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(photo credit: Courtesy)
Having closed its acquisition of Israeli transaction management company Identify Software earlier this month, enterprise management giant BMC Software is looking to build further on the $1 billion it has invested in the country to date.
"Our investments here are our largest outside the US," Vice President of BMC Service Management Business Unit Jim Grant told The Jerusalem Post this week. "We continue to look both at expansion opportunities in terms of what we develop here and of course at other Israeli companies as possible acquisition targets."
The company first entered Israel in 1999 with a $700 million purchase of New Dimensions and followed that up a year later with its acquisition of OptiSystems for $70m. BMC's latest buyout of Identify for $150m. will form an integral part of the company's new transaction management business, Grant said.
"Identify has the technology which helps an organization immediately diagnose what the technical issue is that's causing an online transaction failure," he explained. "We are actually forming our entire transaction management strategy around Identify."
Grant added that the company has other technology in this area, developed mainly at its Tel Hai facility, which it is joining with the Identify Group to create a suite of transaction management products available from BMC, where all of those products will come from Israel.
This will add to Israel's contribution to BMC's product line, which BMC Israel General Manager Zehava Simon said has grown to account for 12 to 13 percent of the company's total revenues.
More consistency please
For its fiscal 2006 third quarter, BMC had revenues of $380m., compared to $387m. in the parallel period of fiscal 2005. Net income grew to $64m., from $50m. The company is scheduled to release its fourth quarter and year-end results on June 7.
Kevin Buttigieg, an analyst at A.G. Edwards & Sons Inc., who does not own any BMC stock and has a "hold" rating on the shares, said that while BMC had a good quarter last year, he would like to see more consistency from it.
"The mainframe business continues to be a drag on the company," Buttigieg said. "I would like to see stabilization in the mainframe business, or a better performance out of the service management business on a more consistent basis."
BMC's Grant said that while the company has not had significant growth, it has been offsetting some deformation in the mainframe market with some fairly rapid growth in the rest of our portfolio.
"We've maintained relatively flat top line revenues, but what we've done is grow the service management parts of our portfolio in the last three years and have added almost $500m. to the BMC portfolio," he said. "The overall growth of the market has been fairly damp since 2000 but it's beginning to pick up again."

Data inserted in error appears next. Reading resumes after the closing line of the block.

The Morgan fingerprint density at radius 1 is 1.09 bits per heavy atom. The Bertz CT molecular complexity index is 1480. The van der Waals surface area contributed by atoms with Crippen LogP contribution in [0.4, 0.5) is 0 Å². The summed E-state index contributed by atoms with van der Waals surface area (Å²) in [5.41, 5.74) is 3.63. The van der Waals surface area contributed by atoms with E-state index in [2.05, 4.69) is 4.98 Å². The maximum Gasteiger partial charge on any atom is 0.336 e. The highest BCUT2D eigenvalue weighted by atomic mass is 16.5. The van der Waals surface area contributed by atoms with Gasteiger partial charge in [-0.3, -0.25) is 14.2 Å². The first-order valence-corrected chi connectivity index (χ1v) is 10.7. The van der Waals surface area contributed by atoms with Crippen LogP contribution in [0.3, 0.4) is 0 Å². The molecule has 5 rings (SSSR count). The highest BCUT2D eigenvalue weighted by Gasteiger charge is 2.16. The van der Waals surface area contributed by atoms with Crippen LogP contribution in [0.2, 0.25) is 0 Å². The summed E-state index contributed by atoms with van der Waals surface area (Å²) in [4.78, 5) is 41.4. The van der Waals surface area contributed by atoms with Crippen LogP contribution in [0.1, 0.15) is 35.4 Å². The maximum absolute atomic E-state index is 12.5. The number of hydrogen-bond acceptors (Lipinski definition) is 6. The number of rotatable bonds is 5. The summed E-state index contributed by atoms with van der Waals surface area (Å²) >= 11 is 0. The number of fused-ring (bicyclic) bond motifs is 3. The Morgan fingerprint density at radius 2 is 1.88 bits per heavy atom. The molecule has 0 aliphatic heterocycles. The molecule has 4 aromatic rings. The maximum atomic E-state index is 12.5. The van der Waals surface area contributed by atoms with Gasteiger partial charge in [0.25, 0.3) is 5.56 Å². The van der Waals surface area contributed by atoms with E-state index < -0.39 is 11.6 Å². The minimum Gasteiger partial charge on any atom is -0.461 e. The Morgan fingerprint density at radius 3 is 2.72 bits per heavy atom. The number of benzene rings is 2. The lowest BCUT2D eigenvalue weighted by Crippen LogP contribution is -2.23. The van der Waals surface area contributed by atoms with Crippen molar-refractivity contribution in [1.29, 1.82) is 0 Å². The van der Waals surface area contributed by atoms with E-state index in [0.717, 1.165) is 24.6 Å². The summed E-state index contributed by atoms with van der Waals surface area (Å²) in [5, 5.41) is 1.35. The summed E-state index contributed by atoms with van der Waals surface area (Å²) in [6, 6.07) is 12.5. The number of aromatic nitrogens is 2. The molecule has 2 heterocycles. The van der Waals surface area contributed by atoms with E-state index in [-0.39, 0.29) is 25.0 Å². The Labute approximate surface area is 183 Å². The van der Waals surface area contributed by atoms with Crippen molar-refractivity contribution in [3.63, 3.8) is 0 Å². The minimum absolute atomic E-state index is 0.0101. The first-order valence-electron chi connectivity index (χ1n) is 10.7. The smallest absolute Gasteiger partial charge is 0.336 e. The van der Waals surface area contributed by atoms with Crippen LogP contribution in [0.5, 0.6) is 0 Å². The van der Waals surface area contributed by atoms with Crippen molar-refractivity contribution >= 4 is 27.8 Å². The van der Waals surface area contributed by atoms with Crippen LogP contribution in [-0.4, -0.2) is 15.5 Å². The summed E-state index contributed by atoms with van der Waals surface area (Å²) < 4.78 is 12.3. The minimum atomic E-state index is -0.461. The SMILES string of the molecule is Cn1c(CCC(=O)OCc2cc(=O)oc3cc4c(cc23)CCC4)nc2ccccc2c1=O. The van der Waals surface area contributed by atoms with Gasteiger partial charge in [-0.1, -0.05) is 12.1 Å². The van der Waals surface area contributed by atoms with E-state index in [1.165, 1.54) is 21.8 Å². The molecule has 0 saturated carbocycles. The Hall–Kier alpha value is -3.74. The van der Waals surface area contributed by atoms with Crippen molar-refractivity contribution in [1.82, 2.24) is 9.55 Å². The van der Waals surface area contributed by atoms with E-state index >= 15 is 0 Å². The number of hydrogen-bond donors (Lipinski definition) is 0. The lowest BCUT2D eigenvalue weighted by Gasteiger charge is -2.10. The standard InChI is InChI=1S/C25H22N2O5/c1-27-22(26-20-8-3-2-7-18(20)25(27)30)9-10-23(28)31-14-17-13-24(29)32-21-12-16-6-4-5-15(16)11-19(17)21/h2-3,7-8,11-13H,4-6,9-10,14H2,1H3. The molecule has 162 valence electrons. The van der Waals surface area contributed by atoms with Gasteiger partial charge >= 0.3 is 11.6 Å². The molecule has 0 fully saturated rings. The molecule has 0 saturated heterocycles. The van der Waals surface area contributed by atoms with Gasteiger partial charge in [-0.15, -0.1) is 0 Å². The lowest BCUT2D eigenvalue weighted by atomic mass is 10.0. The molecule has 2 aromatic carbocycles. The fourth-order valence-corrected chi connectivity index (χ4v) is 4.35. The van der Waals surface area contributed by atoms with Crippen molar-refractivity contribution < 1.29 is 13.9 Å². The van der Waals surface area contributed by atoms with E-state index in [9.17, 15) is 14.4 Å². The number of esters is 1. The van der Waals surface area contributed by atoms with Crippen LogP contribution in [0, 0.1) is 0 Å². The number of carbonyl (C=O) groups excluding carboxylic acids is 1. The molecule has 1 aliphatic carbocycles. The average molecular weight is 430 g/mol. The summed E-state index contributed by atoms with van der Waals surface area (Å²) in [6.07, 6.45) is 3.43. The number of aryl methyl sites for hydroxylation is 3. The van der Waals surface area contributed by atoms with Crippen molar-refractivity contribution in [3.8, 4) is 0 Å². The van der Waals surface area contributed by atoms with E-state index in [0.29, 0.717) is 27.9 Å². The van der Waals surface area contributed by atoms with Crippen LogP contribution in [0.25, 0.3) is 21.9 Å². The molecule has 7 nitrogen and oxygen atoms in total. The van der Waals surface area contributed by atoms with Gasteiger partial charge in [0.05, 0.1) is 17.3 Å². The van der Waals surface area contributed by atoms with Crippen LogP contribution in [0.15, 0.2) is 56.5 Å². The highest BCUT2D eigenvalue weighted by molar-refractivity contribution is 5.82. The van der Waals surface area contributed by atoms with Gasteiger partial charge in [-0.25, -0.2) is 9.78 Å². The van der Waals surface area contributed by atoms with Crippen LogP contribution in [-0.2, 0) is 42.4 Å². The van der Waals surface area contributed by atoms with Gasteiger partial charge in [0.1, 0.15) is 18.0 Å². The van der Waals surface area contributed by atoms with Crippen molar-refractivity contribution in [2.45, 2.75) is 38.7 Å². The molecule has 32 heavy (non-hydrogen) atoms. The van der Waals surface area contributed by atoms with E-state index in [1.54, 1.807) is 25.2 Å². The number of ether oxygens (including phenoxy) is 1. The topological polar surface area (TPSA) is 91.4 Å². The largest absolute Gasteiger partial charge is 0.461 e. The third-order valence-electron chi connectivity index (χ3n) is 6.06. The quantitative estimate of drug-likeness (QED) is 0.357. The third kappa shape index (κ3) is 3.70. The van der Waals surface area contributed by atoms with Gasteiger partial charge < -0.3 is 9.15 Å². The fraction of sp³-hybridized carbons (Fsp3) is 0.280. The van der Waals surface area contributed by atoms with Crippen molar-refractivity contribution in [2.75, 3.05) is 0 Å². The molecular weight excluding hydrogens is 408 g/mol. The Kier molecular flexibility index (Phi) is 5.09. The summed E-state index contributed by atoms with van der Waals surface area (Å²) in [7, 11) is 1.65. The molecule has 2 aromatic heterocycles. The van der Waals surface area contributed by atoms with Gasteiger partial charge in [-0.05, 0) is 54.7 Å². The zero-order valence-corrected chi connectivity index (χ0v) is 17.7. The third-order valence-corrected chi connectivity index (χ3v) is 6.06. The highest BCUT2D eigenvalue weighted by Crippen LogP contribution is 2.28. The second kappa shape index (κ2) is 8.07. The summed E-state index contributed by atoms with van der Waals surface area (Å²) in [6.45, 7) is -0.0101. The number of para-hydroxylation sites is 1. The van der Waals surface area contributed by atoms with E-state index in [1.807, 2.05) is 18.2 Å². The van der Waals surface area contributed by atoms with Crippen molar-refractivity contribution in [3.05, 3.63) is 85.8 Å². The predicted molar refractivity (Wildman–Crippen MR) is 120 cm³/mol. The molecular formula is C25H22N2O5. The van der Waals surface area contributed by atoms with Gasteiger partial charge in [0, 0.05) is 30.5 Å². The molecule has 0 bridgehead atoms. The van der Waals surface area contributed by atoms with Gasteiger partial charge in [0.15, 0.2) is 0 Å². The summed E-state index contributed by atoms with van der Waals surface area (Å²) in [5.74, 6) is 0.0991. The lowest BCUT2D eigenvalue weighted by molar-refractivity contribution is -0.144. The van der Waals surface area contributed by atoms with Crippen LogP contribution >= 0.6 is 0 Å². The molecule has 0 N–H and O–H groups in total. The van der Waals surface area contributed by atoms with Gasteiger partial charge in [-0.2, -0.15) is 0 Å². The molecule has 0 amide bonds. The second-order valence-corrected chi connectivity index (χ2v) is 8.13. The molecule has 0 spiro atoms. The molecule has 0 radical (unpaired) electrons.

Buttigieg explained that while the mainframe market is not a growth market it is still a substantial provider of maintenance revenues and cash flows.
"It's not an area that BMC is looking to divest from, but it's not one that will be generating much growth either. Business service management is what they envision as generating growth for them," he said.
Despite the slump in the mainframe market, BMC's investment in Israel has been geared to leverage the mainframe software development talent that exits here.
"Our R&D centers in Israel are involved in the production of mainframe software products, as well as distributed Unix and Windows software products, which is quite unique," Grant said. "Our Tel Aviv facility is particularly important because the mainframe talent and technology that we have there, is not easily found around the world."
BMC Israel's Simon added that BMC also started a mainframe group at its facility in Tel Hai about a year ago and that it is cooperating and funding programs at Tel Hai Academic College to train and develop and educate on mainframe technology.
Refocus on BSM
Grant stressed that the combination of activity in mainframe and Unix and Windows software product development fits well into the overall corporate strategy of BMC which it termed Business Service Management (BSM) three years ago.
BSM redefines enterprise management by managing technology from a business perspective, rather than from an IT organization angle, aligning IT resources with key business objectives.
"The business managers around the world are becoming much more involved in how the IT dollar is spent and that's a key trend for a company like BMC," Grant said. "We see IT organizations reducing the number of vendors they have, and we're seeing many corporations around the world creating greater longer term partnerships with a smaller set of vendors."
A trend, which Simon says, is as prevalent in Israel as anywhere else.
BMC formed a partnership with Matrix for selling in Israel and has an original equipment manufacturers agreement with Comverse.
However, it's in the development arena that the company is most focusing its Israeli attention, through its two facilities in Tel Hai and Tel Aviv and with the Identify purchase, which brings its local employee base to 500.
"We don't see any horizon on our Israeli investment at all," Grant said. "We've had tremendous success with the organizations here and the products they produce and the great technology environment that exists in Israel."
Grant was in Israel with other BMC executives, including CEO Bob Beauchamp, as part of the company's global "kick off" of fiscal year 2007 on April 1.